Color: Sky-blue, 1-inch trumpet-like flowers on nodding racemes on stem terminals

Height: 12 to 14 inches

Bloom Period: Late April-early May

Type of Plant: Native herbaceous perennial

Exposure to Sun: Full sun best, but tolerates light shade.

When to Plant: Anytime from containers

Soil: Well drained, average to rich

Watering: Normal applications, drought resistant after well established.

Maintenance: Plant 18 to 20 inches apart; pest and maintenance free, forms a woody tap-like root system.

In Your Landscape: Use as a specimen or back of the border planting. Naturalize it in clearings or at the edge of woods. Combine with butterfly weed, sundrops (Oenothera), black-eyed Susans, purple coneflower and Baptisia. Contrast it with Siberian iris, golden barberry, Black Lace elderberry or ‘Dart’s Gold‘ ninebark.

Hardiness: USDA Zones 4 to 9
 


The Arkansas amsonia is a star among native perennials in the garden for its blue flowers,
fine-textured foliage and its striking golden fall color. (Photo by Melanie Blandford.)


 

(Amsonia flower photography courtesy of Steven Still/Perennial Plant Association.)


Russell Studebaker is a professional horticulturist, book author and garden columnist for the Tulsa World. He is a frequent lecturer at garden events in the Southern region.


Fall Bloomers in the Garden

This was sent to me in an email and it has good information for fall bloomers in the garden! Enjoy!

 

Final Flourish
by Gene Bush – posted 08/15/11

Think about adding some of these underused fall-blooming beauties to your shade garden later this season. After the heat lets up a bit, you will want to get back out there and expand your season and plant palette.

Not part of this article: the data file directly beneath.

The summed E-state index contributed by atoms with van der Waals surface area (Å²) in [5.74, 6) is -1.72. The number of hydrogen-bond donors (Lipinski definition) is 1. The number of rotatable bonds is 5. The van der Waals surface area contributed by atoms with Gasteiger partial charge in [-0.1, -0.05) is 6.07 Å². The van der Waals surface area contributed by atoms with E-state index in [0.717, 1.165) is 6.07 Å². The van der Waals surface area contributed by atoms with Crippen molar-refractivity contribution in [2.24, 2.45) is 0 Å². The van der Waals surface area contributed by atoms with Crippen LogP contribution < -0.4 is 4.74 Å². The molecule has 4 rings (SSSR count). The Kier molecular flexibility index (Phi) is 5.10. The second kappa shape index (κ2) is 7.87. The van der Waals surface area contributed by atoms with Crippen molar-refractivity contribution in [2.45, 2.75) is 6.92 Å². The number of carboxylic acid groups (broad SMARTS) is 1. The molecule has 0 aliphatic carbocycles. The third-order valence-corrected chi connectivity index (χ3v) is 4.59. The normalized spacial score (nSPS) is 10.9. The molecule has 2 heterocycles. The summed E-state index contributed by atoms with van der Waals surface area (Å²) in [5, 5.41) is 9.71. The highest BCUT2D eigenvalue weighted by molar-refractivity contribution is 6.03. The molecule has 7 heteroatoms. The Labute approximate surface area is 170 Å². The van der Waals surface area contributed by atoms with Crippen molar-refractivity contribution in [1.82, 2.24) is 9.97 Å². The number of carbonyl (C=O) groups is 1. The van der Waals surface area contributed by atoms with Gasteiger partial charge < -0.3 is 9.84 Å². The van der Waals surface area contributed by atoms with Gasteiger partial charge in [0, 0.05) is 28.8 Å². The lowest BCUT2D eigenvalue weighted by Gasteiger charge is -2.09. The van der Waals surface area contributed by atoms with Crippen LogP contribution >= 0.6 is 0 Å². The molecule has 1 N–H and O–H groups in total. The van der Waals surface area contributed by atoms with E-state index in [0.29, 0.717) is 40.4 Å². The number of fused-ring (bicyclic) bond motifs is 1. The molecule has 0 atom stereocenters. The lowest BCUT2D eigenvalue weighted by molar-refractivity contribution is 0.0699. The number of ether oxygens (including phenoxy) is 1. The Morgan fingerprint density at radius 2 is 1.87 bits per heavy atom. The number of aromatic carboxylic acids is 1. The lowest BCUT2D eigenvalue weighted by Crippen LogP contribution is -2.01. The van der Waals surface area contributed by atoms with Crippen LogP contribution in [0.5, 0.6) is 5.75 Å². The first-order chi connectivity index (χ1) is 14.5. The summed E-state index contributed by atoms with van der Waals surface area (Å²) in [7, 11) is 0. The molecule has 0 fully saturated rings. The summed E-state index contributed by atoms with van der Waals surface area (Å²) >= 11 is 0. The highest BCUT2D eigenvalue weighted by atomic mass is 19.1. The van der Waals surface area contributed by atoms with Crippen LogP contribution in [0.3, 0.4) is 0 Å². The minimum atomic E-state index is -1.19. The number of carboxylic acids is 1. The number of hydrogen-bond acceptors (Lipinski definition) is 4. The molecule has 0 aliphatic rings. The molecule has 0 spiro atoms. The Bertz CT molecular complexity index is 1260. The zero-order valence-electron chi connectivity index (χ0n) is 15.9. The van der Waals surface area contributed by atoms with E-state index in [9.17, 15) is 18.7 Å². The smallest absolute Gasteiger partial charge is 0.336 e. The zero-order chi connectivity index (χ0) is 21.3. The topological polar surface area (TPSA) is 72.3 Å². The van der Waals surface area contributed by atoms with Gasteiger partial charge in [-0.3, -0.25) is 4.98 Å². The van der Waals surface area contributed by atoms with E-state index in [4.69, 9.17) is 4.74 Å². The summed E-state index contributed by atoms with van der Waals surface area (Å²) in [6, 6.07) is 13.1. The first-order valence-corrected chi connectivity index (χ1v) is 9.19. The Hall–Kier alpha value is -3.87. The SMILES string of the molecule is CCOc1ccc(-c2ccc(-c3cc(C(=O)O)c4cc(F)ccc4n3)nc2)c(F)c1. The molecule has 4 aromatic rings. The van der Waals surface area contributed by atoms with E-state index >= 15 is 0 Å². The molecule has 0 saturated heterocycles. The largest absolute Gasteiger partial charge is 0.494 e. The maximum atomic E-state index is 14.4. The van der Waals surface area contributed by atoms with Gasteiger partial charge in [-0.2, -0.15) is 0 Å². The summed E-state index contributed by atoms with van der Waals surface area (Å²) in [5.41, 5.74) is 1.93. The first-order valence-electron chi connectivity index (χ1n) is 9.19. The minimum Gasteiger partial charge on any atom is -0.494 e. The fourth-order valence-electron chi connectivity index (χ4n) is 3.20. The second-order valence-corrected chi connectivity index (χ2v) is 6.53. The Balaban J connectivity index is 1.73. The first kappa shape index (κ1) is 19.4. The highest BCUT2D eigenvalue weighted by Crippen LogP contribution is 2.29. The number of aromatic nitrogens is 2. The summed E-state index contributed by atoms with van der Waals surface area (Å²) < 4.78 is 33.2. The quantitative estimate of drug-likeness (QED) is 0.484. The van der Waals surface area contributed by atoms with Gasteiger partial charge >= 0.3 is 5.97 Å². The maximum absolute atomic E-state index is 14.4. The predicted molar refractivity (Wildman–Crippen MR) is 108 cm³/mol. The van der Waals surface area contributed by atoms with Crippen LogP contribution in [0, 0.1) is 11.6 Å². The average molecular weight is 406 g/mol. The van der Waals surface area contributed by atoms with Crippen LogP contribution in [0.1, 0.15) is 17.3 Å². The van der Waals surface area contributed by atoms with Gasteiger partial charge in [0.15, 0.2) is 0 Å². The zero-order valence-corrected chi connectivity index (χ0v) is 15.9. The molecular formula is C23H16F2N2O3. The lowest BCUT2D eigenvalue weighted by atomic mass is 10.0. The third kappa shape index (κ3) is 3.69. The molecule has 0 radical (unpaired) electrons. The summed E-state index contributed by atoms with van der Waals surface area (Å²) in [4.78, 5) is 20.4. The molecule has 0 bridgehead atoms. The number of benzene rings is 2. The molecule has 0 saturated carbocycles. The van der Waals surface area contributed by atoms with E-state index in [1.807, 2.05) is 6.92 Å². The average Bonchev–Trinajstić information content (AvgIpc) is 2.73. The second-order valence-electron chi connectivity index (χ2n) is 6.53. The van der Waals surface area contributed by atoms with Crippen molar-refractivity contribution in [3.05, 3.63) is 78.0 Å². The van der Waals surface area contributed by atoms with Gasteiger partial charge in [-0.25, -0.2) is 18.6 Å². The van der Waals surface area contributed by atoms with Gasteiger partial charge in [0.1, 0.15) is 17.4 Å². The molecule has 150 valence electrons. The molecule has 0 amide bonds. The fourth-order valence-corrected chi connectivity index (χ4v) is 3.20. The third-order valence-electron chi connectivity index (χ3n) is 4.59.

Gardeners in this region tend to give up on gardening come mid to late July and into August. Still fewer gardeners are aware September, October and into November can be filled with flowers. The fact that fall-blooming flowers are not found more frequently is due more from an absence of information than a lack of performing plants.


Aster divaricatus‘Woods Purple’  
Aster divaricatus ‘Woods Blue’


Aster laevis ‘Bluebird’
Aster photos Courtesy of Bailey Nurseries

Gardening myths about lack of blooms in shade gardens during summer and fall are just that. Myths. Gardening references tend to switch over to evergreens, bark textures and various colors of berries with the mention of blooms sadly missing after September. Bark and berries are important for the backbone of a garden—to basic design—but blooms are what we gardeners truly desire.